The deadly waves that swamped Asia's top beach resorts will deliver a psychological blow to the region's tourism industry which was just recovering from the SARS and bird flu epidemics, trade officials say.
But the impact is seen as shorter term than earlier threats, such as the fear of Islamic terrorism, and even though thousands have died many tourists are likely to brush off the tsunamis as a one-time tragedy.
In Japan, Asia's largest source of tourists, the tourist trade feared that travellers would now associate Indian Ocean destinations not with sunny holidays but mass death.
"The short-term impact of the earthquake is actual damage to accommodation," said Tsuneo Nishiyama, a spokesman for Japan Travel Bureau, the nation's largest travel agency.
"We are also afraid that a psychological impact on Japanese tourists to the region may last longer than expected," he said.
A particular focus of concern is the Thai beach resorts Phuket, one of the most popular stops for Asian tourists, where 123 people were killed when the giant waves struck on Sunday.
"No one can predict when and where an earthquake occurs, but once it happens, such places are labelled a disaster area, which is not good for tourism," said Eiko Sato, a spokeswoman at Kinki Nippon Tourist Co Ltd, Japan's second largest travel agency.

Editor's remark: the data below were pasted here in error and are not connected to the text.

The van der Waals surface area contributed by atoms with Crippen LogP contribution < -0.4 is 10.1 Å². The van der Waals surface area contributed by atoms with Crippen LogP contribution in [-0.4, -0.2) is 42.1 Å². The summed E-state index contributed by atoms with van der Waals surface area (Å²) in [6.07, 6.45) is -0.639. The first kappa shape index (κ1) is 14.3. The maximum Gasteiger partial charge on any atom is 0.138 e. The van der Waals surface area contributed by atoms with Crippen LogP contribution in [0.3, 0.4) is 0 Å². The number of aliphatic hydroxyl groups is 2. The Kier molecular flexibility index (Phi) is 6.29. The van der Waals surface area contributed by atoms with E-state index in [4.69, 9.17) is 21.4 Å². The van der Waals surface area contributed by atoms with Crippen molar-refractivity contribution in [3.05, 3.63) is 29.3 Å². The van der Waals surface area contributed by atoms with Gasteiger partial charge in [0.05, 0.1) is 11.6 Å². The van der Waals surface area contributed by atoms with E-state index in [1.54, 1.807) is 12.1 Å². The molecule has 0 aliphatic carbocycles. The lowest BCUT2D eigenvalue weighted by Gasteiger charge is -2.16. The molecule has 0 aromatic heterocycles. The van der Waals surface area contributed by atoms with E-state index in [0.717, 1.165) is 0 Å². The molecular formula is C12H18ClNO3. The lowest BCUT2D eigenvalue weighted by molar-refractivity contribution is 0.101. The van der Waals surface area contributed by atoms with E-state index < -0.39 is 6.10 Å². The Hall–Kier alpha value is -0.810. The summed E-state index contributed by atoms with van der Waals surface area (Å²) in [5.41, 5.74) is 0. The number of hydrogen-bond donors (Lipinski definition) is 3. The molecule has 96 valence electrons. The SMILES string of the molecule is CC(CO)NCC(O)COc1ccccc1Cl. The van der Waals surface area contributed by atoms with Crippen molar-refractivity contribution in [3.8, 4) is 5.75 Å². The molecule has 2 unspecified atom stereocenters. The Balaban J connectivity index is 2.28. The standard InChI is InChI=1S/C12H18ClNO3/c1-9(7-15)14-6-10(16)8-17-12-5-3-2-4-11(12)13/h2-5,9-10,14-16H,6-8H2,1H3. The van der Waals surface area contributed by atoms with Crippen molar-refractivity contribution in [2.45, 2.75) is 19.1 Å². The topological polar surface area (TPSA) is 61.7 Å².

But on the Malaysian resort island of Penang, tourists were still seen basking in the sun sipping cocktails even continued rescue missions brought ashore the bodies of a 70-year-old Westerner and an eight-year-old boy.
"Foreign tourists who are already here may not rush to go back but the incident could deter others from coming in for a while, at the most for the next one or two months, after which things should go back to normal," said Azrul Azwar, senior economist with Malaysian financial group MIDF Bhd.
Don Birch, chief executive of regional ticketing service provider Abacus in Singapore, said travellers in Asia typically do not let disasters stop them from visiting their favorite destinations.
"The reality is that people adjust quickly and come back. The last time a tsunami like this occurred was about a hundred years ago," he said.
"So it's a very rare event, and I think, as sad as it is, people very quickly discount that and move on."
Robert Khoo, chief executive of the National Association of Travel Agents Singapore, said the impact would hinge on what news comes from experts on whether a new quake is likely to occur.
"Since it was caused by an underground volcanic eruption, and the situation has already come down, it should be a short-term issue," Khoo said.
Tourism had just begun to recover in Asia after the outbreak of SARS last year, which killed almost 800 people, mostly in Hong Kong and China.
The flow of travel was never allowed to resume to full capacity due to an outbreak this year of bird flu, which has killed at least 32 people, and lingering fears of attacks after the 2002 bombings of nightclubs in Bali.
Until the tsunami disaster struck, the number of Japanese holiday travellers to Thailand for the winter holidays was expected to jump 14.7 percent from a year earlier to 39,000, according to the Japan Travel Bureau.
South Korea's two commercial airlines, Korean Air and Asiana Airlines, reported massive cancellations for flights to Phuket. Korean Air officials said the carrier was considering suspending regular flights to Phuket.